David's latest collaboration with Handmade Histories is an epic piece of music telling tales about the Manukau Harbour, as illustrated in the storybook/mural "Manukau, Harbour of Stories".
Davids' arrangement of Bert Williams' song - to the tune of Baa, baa, black sheep - in "The Story of a New Zealand Truck Driver", has inspired many children to march in time to the beat, whilst holding an imaginary steering wheel and singing along.
Not only are they enjoying the music and beat but also learning about New Zealand history and early New Zealand rural life.
Many people have been moved to tears listening to his rendering of "The Mill is Kaiapoi"; tears not of sadness but of hope and of the resilience of the Kiwi spirit.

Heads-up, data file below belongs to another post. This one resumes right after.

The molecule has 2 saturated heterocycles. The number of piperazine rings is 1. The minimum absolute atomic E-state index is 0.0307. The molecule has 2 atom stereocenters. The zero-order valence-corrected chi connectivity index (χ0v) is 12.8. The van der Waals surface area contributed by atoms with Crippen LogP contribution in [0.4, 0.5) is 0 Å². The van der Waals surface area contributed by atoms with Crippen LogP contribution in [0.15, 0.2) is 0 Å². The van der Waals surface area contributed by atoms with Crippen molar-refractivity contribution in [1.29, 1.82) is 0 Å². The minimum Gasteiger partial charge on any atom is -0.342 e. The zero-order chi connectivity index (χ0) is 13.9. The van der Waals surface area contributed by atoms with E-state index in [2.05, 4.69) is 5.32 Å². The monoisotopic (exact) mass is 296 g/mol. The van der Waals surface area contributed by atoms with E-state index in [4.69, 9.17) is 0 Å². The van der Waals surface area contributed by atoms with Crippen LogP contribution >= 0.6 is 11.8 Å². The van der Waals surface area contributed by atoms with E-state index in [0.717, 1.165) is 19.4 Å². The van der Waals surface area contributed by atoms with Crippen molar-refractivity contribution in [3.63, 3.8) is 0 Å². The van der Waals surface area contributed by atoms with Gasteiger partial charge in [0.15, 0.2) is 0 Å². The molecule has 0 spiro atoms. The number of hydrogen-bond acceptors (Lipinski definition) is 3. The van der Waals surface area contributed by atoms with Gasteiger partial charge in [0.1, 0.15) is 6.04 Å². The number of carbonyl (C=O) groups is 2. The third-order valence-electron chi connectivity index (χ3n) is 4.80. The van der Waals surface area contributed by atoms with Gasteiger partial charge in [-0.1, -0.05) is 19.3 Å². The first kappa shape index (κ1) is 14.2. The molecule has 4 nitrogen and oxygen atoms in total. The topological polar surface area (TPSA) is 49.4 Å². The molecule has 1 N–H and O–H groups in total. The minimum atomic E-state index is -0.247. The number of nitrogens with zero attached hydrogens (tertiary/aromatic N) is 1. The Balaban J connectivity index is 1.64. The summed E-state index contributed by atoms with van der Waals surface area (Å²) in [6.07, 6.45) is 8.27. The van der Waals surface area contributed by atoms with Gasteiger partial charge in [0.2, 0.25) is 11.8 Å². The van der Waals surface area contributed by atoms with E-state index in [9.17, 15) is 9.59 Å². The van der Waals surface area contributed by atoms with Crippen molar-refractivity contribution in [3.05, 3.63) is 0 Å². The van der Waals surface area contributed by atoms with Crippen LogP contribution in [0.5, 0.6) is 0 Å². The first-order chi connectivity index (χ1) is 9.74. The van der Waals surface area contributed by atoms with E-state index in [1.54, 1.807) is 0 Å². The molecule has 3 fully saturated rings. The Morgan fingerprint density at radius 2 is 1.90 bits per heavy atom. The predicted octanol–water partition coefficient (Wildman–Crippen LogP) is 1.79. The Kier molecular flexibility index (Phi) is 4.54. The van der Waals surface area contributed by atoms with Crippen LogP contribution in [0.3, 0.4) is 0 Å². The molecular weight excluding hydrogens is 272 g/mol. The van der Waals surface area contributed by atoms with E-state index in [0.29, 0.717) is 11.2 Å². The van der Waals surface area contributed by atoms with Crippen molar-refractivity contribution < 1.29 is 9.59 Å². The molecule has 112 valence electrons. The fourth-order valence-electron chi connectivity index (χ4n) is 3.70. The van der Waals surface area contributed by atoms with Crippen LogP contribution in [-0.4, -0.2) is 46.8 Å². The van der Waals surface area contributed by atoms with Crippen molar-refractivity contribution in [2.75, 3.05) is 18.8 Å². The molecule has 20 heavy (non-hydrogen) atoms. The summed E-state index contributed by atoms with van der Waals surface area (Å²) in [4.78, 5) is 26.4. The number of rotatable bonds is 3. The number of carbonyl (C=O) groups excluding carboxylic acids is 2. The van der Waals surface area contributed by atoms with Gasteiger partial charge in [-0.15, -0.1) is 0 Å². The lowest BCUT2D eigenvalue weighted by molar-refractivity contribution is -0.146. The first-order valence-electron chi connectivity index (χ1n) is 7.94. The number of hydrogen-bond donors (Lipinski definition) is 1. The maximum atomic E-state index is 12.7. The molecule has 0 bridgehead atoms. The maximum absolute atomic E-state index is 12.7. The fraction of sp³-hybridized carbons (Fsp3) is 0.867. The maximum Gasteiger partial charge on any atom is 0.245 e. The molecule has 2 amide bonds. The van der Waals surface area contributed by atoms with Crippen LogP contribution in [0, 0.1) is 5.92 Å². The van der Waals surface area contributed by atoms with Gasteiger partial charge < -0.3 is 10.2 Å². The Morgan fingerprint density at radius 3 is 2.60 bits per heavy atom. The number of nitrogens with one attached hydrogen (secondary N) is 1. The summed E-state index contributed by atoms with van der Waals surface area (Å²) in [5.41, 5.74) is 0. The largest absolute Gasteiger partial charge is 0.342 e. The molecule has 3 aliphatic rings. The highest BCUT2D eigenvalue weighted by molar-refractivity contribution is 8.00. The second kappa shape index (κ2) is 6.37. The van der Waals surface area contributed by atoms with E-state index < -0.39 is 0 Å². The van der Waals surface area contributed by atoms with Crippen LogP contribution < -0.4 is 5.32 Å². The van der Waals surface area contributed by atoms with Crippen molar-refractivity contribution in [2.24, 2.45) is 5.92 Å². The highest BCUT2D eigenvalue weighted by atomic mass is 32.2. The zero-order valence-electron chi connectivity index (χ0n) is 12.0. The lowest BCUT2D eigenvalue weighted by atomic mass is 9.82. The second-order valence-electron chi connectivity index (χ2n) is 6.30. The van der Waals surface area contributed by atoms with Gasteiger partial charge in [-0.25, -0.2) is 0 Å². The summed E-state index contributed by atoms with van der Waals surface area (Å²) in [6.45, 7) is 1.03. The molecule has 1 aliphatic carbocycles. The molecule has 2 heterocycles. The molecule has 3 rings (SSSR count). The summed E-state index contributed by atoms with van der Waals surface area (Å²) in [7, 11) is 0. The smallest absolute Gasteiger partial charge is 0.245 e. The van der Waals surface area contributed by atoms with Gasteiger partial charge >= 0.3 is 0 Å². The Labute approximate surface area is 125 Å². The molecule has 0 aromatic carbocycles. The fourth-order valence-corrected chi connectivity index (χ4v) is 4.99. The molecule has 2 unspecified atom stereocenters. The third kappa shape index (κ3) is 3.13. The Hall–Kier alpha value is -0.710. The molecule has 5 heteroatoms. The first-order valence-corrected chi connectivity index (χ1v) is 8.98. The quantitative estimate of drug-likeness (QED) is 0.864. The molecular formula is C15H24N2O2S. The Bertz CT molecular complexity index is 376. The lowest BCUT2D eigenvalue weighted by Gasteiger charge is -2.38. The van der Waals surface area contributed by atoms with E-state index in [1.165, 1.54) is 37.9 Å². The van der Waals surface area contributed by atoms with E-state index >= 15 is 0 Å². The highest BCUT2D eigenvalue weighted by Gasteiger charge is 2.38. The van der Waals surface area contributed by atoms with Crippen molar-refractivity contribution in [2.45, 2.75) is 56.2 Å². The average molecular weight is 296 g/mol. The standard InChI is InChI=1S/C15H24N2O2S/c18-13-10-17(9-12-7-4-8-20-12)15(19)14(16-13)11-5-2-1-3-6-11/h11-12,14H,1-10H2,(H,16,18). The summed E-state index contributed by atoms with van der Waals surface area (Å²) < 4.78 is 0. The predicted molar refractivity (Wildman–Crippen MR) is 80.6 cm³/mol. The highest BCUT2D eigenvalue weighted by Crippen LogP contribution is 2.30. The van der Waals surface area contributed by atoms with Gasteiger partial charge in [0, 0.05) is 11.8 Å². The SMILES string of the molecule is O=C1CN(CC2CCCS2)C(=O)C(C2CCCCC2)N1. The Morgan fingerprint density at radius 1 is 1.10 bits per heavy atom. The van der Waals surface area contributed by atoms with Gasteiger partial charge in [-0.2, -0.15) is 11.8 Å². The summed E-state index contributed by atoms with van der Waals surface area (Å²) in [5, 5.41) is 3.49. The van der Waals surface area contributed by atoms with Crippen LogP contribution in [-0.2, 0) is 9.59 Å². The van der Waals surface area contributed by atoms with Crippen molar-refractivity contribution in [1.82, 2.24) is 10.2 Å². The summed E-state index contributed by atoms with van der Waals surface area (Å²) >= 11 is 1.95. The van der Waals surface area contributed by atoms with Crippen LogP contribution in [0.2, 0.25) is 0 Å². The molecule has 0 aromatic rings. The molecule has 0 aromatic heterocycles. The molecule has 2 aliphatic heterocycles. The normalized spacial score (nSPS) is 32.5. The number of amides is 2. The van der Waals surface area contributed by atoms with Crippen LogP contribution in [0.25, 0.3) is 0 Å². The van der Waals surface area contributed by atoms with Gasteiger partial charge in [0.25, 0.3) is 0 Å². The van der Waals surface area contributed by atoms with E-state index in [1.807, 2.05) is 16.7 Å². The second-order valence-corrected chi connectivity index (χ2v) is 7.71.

Perhaps it is helps that the tune is that of a powerful anti-war Irish folk song, "Johnny, I hardly knew ye"; a song that is 250 years old but still relevant today.
But more than that, David gives the song tone, key and pace which moves the listener seamlessly through the 14 verses of the Kaiapoi story covering 300 years of history. He makes it a very personal and emotional journey. It's not just about a place called Kaiapoi and it's Woollen Mill, but also about how global events affected all of New Zealand's manufacturing industry in the last century.
David is also a member of New Zealand's Original Songwriting Ukulele Band, The Nukes, whose songs have a unique kiwi flavour: